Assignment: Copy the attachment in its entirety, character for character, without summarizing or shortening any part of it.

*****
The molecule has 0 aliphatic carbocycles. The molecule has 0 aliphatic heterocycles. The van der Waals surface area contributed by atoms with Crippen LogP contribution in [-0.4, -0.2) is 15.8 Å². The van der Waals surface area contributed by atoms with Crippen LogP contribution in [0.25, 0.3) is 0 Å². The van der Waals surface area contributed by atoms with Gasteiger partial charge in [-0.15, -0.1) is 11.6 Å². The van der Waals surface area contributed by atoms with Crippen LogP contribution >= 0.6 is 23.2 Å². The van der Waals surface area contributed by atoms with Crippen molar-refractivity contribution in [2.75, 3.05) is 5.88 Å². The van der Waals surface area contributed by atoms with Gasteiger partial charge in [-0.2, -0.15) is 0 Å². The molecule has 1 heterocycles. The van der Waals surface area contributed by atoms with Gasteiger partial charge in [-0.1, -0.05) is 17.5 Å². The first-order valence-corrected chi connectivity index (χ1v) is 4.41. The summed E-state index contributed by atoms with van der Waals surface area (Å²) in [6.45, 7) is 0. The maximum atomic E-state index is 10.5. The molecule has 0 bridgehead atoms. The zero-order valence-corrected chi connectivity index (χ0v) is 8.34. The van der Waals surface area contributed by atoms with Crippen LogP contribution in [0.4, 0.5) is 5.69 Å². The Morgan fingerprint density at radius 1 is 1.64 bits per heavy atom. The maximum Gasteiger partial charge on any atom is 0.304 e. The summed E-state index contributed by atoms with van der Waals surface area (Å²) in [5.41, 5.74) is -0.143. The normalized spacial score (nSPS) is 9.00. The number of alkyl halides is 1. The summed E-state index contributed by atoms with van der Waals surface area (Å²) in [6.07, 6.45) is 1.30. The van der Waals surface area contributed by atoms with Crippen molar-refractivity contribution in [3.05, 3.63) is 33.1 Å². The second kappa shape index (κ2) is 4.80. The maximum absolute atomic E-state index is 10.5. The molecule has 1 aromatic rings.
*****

The molecule has 0 aliphatic carbocycles. The molecule has 0 aliphatic heterocycles. The van der Waals surface area contributed by atoms with Crippen LogP contribution in [-0.4, -0.2) is 15.8 Å². The van der Waals surface area contributed by atoms with Crippen LogP contribution in [0.25, 0.3) is 0 Å². The van der Waals surface area contributed by atoms with Gasteiger partial charge in [-0.15, -0.1) is 11.6 Å². The van der Waals surface area contributed by atoms with Crippen LogP contribution >= 0.6 is 23.2 Å². The van der Waals surface area contributed by atoms with Crippen molar-refractivity contribution in [2.75, 3.05) is 5.88 Å². The van der Waals surface area contributed by atoms with Gasteiger partial charge in [-0.2, -0.15) is 0 Å². The molecule has 1 heterocycles. The van der Waals surface area contributed by atoms with Gasteiger partial charge in [-0.1, -0.05) is 17.5 Å². The first-order valence-corrected chi connectivity index (χ1v) is 4.41. The summed E-state index contributed by atoms with van der Waals surface area (Å²) in [6.45, 7) is 0. The maximum atomic E-state index is 10.5. The molecule has 0 bridgehead atoms. The zero-order valence-corrected chi connectivity index (χ0v) is 8.34. The van der Waals surface area contributed by atoms with Crippen LogP contribution in [0.4, 0.5) is 5.69 Å². The Morgan fingerprint density at radius 1 is 1.64 bits per heavy atom. The maximum Gasteiger partial charge on any atom is 0.304 e. The summed E-state index contributed by atoms with van der Waals surface area (Å²) in [5.41, 5.74) is -0.143. The normalized spacial score (nSPS) is 9.00. The number of alkyl halides is 1. The summed E-state index contributed by atoms with van der Waals surface area (Å²) in [6.07, 6.45) is 1.30. The van der Waals surface area contributed by atoms with Crippen molar-refractivity contribution in [3.05, 3.63) is 33.1 Å². The second kappa shape index (κ2) is 4.80. The maximum absolute atomic E-state index is 10.5. The molecule has 1 aromatic rings.